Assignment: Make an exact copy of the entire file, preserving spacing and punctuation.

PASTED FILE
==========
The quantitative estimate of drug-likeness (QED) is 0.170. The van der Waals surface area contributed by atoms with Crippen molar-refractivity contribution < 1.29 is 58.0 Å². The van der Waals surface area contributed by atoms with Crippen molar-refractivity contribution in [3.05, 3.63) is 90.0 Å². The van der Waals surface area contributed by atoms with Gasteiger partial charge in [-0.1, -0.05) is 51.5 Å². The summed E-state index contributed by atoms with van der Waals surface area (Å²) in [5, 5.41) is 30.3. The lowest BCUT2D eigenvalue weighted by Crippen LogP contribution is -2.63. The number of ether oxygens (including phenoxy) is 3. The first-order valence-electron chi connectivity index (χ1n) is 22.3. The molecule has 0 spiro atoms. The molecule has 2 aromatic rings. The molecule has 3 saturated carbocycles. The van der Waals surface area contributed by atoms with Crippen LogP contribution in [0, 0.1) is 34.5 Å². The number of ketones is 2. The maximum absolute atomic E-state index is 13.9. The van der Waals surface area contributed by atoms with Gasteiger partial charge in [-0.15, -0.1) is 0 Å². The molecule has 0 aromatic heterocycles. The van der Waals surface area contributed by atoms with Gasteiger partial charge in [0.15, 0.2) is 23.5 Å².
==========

The quantitative estimate of drug-likeness (QED) is 0.170. The van der Waals surface area contributed by atoms with Crippen molar-refractivity contribution < 1.29 is 58.0 Å². The van der Waals surface area contributed by atoms with Crippen molar-refractivity contribution in [3.05, 3.63) is 90.0 Å². The van der Waals surface area contributed by atoms with Gasteiger partial charge in [-0.1, -0.05) is 51.5 Å². The summed E-state index contributed by atoms with van der Waals surface area (Å²) in [5, 5.41) is 30.3. The lowest BCUT2D eigenvalue weighted by Crippen LogP contribution is -2.63. The number of ether oxygens (including phenoxy) is 3. The first-order valence-electron chi connectivity index (χ1n) is 22.3. The molecule has 0 spiro atoms. The molecule has 2 aromatic rings. The molecule has 3 saturated carbocycles. The van der Waals surface area contributed by atoms with Crippen LogP contribution in [0, 0.1) is 34.5 Å². The number of ketones is 2. The maximum absolute atomic E-state index is 13.9. The van der Waals surface area contributed by atoms with Gasteiger partial charge in [-0.15, -0.1) is 0 Å². The molecule has 0 aromatic heterocycles. The van der Waals surface area contributed by atoms with Gasteiger partial charge in [0.15, 0.2) is 23.5 Å².